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From what I know, you can't use stative verbs in the progressive tense. If you can only say :I love you, since love is a stative verb, how come Mcdonalds say in their ads: "I'm loving it"? I know it's a silly question, but a student of mine asked me that while I was explaining to her about stative verbs, and I didn't have an answer for her, which was very embarrassing..
Thank you for your help.
It's not a silly question, it's an excellent question. You may have read this in a grammar book; if so, then the grammar book didn't go far enough.
Try to stay away from absolutes in language teaching. Use normally, generally, because there are always exceptions.
"I love her" is a state condition versus "I'm loving her" which holds one meaning that the two are involved in intimate actions of some sort.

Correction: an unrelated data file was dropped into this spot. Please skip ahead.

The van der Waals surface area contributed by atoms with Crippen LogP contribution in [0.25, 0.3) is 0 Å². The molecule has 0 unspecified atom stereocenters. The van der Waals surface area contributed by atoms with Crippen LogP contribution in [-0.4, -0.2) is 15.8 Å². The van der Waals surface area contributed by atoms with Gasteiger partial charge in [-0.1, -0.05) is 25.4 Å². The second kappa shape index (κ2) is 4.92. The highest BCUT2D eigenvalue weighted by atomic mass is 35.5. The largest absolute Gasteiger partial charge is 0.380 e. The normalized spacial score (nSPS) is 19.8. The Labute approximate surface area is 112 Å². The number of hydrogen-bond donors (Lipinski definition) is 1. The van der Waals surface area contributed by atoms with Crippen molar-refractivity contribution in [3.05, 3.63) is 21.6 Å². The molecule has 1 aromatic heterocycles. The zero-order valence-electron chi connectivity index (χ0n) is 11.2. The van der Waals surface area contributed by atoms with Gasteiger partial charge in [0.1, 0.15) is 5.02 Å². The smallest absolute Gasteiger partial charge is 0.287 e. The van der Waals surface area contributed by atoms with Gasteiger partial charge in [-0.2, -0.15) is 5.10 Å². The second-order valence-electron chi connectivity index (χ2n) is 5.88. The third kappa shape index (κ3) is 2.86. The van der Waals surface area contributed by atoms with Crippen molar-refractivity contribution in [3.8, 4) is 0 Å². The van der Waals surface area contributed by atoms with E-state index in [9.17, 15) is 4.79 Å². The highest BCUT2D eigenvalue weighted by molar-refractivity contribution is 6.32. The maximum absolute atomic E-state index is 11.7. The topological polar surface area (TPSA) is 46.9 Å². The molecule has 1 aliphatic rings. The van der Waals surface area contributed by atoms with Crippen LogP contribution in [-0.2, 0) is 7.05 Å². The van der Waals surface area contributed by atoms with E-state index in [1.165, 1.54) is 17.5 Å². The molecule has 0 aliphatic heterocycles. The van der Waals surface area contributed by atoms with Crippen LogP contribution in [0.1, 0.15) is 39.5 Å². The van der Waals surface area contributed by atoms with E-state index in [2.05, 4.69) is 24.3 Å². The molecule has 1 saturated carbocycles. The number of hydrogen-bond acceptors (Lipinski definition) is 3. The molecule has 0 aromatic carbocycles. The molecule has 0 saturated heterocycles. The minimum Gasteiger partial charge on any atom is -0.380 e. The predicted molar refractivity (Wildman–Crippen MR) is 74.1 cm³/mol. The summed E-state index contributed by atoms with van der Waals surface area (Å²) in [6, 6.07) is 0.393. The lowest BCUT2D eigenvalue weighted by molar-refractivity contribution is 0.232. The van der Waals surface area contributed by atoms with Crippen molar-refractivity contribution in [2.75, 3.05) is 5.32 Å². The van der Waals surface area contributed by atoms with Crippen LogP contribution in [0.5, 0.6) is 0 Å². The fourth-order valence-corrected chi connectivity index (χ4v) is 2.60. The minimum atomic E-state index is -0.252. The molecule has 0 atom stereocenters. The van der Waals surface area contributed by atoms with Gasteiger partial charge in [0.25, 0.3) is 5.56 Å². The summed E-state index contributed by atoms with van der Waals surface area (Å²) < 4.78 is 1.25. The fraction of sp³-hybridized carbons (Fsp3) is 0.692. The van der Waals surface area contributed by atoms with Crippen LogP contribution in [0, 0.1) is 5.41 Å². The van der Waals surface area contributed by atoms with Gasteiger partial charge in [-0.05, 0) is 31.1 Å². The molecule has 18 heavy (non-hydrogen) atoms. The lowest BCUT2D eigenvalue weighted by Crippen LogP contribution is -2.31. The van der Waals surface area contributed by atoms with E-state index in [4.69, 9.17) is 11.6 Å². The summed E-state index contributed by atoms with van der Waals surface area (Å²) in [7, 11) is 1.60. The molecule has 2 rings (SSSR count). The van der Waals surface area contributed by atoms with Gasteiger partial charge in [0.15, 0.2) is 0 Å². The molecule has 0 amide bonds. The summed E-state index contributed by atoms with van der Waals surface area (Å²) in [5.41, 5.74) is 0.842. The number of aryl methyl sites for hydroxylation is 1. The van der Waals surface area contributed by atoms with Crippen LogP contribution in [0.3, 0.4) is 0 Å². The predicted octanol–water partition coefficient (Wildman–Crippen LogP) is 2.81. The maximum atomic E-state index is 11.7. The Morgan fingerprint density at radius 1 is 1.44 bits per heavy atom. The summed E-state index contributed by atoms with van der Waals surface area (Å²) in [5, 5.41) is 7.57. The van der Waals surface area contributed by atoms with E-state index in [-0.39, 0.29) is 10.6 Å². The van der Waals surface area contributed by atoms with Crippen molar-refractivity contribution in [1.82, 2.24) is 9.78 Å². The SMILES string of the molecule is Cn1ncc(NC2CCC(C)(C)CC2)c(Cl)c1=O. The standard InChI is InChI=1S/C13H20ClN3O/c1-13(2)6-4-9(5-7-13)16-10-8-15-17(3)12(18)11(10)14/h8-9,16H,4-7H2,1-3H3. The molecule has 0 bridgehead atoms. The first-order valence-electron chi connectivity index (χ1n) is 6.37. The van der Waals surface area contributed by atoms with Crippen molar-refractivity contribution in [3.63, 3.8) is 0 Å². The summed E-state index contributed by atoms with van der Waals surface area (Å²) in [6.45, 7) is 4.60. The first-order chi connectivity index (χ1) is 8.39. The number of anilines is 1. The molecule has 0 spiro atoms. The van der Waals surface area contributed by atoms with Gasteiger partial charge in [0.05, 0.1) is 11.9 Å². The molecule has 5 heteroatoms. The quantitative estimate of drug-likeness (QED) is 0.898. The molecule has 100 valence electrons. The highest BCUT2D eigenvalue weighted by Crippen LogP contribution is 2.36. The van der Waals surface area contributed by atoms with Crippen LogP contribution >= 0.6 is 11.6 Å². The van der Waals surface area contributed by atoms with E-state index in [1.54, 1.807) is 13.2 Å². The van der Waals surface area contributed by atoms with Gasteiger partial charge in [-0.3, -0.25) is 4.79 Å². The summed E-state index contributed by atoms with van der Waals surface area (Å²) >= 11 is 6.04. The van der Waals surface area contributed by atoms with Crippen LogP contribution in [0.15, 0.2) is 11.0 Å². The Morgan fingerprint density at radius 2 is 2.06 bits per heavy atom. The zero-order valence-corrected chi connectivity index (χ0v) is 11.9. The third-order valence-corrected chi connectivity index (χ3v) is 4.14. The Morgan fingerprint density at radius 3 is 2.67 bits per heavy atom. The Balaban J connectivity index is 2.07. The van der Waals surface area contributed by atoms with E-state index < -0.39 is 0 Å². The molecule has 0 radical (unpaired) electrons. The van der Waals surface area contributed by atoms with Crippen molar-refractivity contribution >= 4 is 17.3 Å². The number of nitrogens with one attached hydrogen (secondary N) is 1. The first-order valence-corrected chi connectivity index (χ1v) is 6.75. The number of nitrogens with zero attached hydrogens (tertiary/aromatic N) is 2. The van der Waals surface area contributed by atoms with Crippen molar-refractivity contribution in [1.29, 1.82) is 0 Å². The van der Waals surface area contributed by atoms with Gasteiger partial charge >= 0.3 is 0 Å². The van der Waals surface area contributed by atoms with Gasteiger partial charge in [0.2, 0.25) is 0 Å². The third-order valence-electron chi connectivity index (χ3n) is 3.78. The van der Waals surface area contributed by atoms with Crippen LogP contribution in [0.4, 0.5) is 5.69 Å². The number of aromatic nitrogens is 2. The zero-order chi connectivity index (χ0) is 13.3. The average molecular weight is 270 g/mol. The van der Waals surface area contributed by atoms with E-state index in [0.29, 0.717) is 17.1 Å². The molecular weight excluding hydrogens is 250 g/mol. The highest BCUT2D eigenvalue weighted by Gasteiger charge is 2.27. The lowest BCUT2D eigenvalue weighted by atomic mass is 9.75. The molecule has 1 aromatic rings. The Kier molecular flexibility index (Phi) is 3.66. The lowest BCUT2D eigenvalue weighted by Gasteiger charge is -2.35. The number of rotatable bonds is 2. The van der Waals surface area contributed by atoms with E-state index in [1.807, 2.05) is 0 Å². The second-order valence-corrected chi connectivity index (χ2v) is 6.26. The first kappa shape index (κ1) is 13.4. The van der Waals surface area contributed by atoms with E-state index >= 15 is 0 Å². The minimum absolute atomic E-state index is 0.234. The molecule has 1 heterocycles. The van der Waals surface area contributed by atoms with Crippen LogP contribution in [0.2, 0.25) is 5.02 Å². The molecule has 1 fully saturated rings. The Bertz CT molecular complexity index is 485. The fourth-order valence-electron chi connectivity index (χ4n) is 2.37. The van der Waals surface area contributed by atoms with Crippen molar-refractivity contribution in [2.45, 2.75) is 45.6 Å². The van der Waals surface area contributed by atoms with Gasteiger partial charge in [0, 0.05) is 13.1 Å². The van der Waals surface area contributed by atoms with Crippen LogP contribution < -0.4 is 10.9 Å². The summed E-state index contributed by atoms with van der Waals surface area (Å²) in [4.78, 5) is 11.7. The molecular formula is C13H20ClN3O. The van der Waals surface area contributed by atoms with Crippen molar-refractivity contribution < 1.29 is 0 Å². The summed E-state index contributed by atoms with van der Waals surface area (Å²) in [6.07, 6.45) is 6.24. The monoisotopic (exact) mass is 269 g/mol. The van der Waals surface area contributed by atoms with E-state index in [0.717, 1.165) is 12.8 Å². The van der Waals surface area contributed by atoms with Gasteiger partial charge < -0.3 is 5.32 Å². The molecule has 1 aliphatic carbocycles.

Even though "I smell something burning" isn't really a state, we normally/usually/generally deal with it as a state. That doesn't mean that it's impossible to say, "I'm smelling something burning".
Here are two examples from a Google search.
Golden Brown Food » Blog Archive » The Kitchen Idiot - Move No 2
A while in and I’m smelling something burning. My first instinct is to turn off the toaster/convection oven, thinking perhaps the power cord was caught ...
All of a sudden I'm smelling something burning and look to see that the temperature gauge for the transmission isn't showing a temperature. Uh-oh. ...
‘Can’t’ is strong word. While most stative verbs can't or shouldn’t be used with the continuous, ‘love’, ‘feel’ & ‘like’ are examples of exception. ‘I’m loving it’ is similar to ‘I’m enjoying it’. Both express an action. ‘Loving’ here expresses active enjoyment, not a permanent attitude or state. I think it’s fine in Mcdonald's ad example you cited.